I reached out to the Ontario Chief Coroner to obtain the latest data (available here), which were at Lam's fingertips at the time his op-ed was published. The data reveal record opioid toxicity deaths for the Porcupine Health Unit in 2023, while the City of Timmins experienced a 14% y/y increase in 2023 that remains below the peak of 33 deaths in 2021. A 50% drop in deaths is nowhere in sight – and it's not close.

Porcupine Health Unit and Timmins opioid toxicity deaths, contrary to claims made by Vincent Lam in his Globe & Mail op-ed.

For reasons that are unclear, opioid deaths doubled in smaller nearby communities in 2023. It is plausible that increased focus on encampment evictions and pressure by city council to move the city's main shelter out of downtown pushed some people back to their home communities. For its part, Timmins city council seems content to allow its encampment eviction policy to languish in administrative challenges, with one councillor declaring: "If someone thinks that we’re violating human rights, it doesn’t cost nothing to file a case against us." Asking whether local policies are driving an increase in deaths is the type of question that gets erased when a false impression of an easing crisis is amplified by a national newspaper.

Meanwhile, attributing any mortality decrease to the expansion of 'addiction beds' alone is another mischaracterization by Lam. Timmons and District Hospital specifically credited the opening of the city's supervised consumption site to the decrease in deaths, emphasizing that its staff reversed 130 overdoses in its first year of operation and referred around 10% of site visitors to addiction treatment.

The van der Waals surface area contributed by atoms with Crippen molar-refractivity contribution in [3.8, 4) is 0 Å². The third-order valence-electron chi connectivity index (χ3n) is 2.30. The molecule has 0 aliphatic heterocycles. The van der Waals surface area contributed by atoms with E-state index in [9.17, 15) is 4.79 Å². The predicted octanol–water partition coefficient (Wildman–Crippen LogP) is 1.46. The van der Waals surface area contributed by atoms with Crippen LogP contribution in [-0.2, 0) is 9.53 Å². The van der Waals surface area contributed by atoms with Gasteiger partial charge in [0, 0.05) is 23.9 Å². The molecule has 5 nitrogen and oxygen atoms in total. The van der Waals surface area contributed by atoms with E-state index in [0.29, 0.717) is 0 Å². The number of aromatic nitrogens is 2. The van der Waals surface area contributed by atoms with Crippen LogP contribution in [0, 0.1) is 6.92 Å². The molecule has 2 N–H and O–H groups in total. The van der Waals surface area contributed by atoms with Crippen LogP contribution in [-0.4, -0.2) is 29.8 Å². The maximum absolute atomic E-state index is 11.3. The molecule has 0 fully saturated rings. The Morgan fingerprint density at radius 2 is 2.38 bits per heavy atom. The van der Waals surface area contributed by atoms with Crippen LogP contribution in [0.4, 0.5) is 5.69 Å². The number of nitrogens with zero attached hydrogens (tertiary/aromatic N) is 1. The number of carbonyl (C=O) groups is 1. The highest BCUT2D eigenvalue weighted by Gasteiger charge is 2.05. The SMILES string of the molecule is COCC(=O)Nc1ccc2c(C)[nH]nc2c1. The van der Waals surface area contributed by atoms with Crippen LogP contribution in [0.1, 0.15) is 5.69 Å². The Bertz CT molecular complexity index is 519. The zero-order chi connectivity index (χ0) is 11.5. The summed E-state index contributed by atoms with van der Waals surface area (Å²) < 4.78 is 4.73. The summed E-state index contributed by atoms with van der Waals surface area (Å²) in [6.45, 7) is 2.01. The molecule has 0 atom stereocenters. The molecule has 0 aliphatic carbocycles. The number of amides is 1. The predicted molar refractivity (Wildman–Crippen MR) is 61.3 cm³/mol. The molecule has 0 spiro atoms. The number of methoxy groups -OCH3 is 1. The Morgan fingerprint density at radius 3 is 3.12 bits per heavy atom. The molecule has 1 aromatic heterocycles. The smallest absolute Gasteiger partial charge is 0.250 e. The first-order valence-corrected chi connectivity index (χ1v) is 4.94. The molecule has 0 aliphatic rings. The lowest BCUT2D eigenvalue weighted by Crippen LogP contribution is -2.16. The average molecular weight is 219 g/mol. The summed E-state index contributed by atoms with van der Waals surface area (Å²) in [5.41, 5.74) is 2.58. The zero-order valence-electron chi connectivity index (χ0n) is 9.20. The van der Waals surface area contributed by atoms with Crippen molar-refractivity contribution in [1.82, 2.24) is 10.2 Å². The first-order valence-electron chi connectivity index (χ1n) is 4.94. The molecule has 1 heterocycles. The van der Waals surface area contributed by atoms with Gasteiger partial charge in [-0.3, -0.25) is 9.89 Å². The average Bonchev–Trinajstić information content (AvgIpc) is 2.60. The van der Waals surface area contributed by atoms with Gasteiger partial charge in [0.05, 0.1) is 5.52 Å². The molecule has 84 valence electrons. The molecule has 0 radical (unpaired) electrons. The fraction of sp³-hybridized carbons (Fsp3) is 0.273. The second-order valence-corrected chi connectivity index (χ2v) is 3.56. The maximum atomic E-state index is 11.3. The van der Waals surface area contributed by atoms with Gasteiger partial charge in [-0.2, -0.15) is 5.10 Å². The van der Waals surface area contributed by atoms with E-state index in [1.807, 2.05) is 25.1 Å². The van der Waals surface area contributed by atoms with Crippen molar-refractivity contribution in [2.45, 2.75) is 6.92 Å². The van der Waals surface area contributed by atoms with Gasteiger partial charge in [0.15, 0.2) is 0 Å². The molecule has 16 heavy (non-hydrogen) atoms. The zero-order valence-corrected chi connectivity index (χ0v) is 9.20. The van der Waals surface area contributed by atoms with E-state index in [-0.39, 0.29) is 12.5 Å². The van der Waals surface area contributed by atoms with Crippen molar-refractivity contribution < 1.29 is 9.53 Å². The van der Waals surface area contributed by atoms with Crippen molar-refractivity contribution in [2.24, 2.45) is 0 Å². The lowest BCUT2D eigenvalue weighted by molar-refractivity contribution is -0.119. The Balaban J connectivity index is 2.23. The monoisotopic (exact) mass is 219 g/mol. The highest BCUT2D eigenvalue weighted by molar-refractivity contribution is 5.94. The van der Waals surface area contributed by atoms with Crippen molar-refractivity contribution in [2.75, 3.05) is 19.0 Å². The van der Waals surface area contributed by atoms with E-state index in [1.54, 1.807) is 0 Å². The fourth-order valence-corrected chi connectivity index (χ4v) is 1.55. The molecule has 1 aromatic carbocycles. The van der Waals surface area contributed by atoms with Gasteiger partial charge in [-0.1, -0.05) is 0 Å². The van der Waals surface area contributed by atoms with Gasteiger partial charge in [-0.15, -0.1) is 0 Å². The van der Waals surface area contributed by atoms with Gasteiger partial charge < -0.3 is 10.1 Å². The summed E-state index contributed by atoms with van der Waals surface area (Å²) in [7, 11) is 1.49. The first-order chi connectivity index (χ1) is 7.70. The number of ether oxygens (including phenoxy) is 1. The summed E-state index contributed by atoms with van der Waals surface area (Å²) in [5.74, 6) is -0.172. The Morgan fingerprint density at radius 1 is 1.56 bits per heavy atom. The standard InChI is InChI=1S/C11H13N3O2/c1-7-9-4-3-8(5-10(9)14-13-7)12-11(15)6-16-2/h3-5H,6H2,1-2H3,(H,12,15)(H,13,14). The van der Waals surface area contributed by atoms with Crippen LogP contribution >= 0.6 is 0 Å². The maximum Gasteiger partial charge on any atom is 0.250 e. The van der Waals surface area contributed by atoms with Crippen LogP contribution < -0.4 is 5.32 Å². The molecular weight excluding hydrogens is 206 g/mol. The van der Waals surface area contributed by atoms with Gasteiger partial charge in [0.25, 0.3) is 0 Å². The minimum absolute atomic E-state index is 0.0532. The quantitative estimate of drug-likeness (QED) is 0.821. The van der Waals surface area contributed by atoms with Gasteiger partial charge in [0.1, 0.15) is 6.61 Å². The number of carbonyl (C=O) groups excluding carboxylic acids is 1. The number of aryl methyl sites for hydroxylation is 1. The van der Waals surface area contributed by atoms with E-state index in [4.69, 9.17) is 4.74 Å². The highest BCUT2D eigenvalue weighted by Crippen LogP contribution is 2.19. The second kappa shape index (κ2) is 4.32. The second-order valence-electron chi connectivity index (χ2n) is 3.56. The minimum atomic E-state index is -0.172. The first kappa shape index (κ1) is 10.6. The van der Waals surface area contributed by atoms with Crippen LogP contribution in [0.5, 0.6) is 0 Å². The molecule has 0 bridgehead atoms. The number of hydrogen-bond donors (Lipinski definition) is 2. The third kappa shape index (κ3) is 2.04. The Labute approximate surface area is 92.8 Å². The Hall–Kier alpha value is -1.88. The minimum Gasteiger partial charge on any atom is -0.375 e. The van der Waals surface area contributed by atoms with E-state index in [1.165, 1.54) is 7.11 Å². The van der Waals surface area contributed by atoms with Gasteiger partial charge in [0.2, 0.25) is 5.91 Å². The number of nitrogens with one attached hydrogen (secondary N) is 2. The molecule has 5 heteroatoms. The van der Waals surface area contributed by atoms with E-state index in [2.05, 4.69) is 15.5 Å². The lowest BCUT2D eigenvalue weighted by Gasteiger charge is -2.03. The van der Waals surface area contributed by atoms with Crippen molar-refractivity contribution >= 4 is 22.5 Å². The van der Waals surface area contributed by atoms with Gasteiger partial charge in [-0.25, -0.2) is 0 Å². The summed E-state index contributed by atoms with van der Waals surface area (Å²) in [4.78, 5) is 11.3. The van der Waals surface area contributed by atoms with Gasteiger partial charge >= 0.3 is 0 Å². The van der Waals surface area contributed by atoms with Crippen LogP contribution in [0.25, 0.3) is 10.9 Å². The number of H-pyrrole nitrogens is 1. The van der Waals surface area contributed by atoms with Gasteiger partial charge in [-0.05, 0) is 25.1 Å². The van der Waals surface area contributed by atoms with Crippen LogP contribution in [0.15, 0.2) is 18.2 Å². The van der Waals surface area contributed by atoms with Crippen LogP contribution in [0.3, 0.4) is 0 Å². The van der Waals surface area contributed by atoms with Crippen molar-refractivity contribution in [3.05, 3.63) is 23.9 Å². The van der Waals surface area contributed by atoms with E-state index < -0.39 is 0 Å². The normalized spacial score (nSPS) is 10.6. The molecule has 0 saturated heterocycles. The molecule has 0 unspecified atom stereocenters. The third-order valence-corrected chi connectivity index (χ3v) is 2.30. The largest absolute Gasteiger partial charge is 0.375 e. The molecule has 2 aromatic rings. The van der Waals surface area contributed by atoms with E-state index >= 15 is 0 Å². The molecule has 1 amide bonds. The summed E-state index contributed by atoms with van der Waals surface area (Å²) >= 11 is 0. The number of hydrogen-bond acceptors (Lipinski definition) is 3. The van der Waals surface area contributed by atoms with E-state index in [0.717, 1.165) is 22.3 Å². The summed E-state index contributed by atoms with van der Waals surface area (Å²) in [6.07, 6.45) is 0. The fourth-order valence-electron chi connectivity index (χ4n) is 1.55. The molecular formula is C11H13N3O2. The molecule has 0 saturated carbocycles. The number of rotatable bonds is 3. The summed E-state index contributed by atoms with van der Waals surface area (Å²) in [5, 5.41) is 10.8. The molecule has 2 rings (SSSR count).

It is grimly ironic to publish Lam's op-ed four days after the Timmins supervised consumption site closed for lack of provincial funding, without so much as a mention of the site's planned closure. That has been public since February.

Omitting readily available data to shore up a preferred narrative is propaganda. The Alberta government used it in October 2022 to eliminate safe supply prescribing. Back then, June and July 2022 mortality data were rushed out in September, artificially showing 98 and 99 deaths – low counts, by current abysmal standards. But since then, updates have revealed nearly 30% higher mortalities for both months.

The Alberta government continued to manipulate the public with these false data through 2023, with the premier's chief of staff Marshall Smith stretching them to an outrageous extent in his two-part interview with Jen Gerson. In a response to Gerson, he states that for "October 2022 … [BC] had 179 [opioid] deaths compared to [Alberta's] 92." This claim, unchallenged by Gerson, was false even then: the initial release from the government – I've tracked each one since September 2021 – showed 121 opioid deaths and 127 total drug poisoning deaths. Those data were released on January 21, 2023, eight days after the Gerson interview was published.

Wherever Smith pulled his numbers from, the current figures are 128 opioid deaths and 147 total drug poisoning deaths for October 2022.

As chief of staff to the premier and architect of this War on Drugs rebrand with his political future riding on its perceived success, Marshall Smith might be expected to stretch reality to advance his politics. But Lam's omission of key data from his central example betrays a similarly incurable disinterest in truth.